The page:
In an average apocalyptic science fiction movie, the end of the world figures merely as a potential catastrophe to be averted, galvanizing intrepid heroes to rise to the challenge, facing nearly impossible odds, and ultimately saving the day just in the nick of time.
Danny Boyle's Sunshine—following last year's Children of Men, a similarly downbeat, stylish, middlebrow sci-fi film from a non-Hollywood director—is haunted by the shadow of the mortality not of each human being but of mankind as a whole. Here, the extinction of man looms not so much as a threat to be averted as an inevitable reality, possibly to be resisted, but ultimately to be accepted and lived with.
It may or may not happen tomorrow: An inexplicably barren world could at last produce a miracle child, and a desperate mission to jump-start a dying sun may or may not be successful. Yet an existential bleakness leaps beyond these vagaries to the final inevitability. In the end, the sun is as mortal as our race and our world. In that sense, there is no ultimate final "saving" of humanity, any more than a doctor or fireman decisively "saves" the life of one who will inexorably someday be a corpse. The sun will die, our world will die, our race will die, and everything that matters so intensely to us now will in a sense come to naught.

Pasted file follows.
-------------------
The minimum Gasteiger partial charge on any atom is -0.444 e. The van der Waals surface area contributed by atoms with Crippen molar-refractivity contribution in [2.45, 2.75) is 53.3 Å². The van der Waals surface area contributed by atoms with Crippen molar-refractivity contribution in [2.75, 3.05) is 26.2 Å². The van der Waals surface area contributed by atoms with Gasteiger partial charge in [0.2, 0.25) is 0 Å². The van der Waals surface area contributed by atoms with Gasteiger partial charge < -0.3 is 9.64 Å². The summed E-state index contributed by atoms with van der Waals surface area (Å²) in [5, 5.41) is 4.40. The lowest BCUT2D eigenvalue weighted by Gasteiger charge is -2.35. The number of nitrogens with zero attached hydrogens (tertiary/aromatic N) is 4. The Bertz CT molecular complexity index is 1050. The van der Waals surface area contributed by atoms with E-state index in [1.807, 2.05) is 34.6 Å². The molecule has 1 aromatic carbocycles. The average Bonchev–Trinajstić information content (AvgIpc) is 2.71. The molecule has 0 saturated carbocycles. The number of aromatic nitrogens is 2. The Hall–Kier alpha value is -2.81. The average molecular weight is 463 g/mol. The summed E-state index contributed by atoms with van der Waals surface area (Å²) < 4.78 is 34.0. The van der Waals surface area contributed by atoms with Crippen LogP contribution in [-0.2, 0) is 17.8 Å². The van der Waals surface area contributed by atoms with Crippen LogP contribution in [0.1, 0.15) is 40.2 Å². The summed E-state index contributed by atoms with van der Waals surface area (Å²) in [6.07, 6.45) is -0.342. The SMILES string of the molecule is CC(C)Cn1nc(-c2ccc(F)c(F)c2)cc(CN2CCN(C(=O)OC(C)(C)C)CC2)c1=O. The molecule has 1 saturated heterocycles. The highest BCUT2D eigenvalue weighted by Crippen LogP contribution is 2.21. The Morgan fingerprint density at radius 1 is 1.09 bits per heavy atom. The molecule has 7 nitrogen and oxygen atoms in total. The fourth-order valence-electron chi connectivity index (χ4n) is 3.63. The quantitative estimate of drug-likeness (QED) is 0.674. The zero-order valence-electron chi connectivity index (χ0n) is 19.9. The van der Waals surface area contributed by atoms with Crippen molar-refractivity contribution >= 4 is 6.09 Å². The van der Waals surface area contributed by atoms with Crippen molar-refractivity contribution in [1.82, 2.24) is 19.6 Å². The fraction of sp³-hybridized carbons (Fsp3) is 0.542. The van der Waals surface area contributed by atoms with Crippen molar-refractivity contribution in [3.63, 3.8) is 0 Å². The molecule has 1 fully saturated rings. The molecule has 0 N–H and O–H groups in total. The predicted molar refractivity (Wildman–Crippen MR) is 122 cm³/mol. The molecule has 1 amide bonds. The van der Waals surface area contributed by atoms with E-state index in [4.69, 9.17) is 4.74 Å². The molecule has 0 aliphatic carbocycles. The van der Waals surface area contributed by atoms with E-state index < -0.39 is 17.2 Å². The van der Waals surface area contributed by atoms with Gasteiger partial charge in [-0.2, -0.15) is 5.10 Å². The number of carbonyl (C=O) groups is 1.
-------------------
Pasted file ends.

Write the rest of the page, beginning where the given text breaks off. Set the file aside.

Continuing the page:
"At the end of time," a character muses in a critical scene, "a moment will come when just one man remains. Then the moment will pass … the man will be gone. There will be nothing to show that we were ever here, but stardust … Last man alone with God. Am I that man?"
Writer Alex Garland, who wrote Sunshine both as a screenplay and a forthcoming novel (and who collaborated with Boyle on his last apocalyptic ...1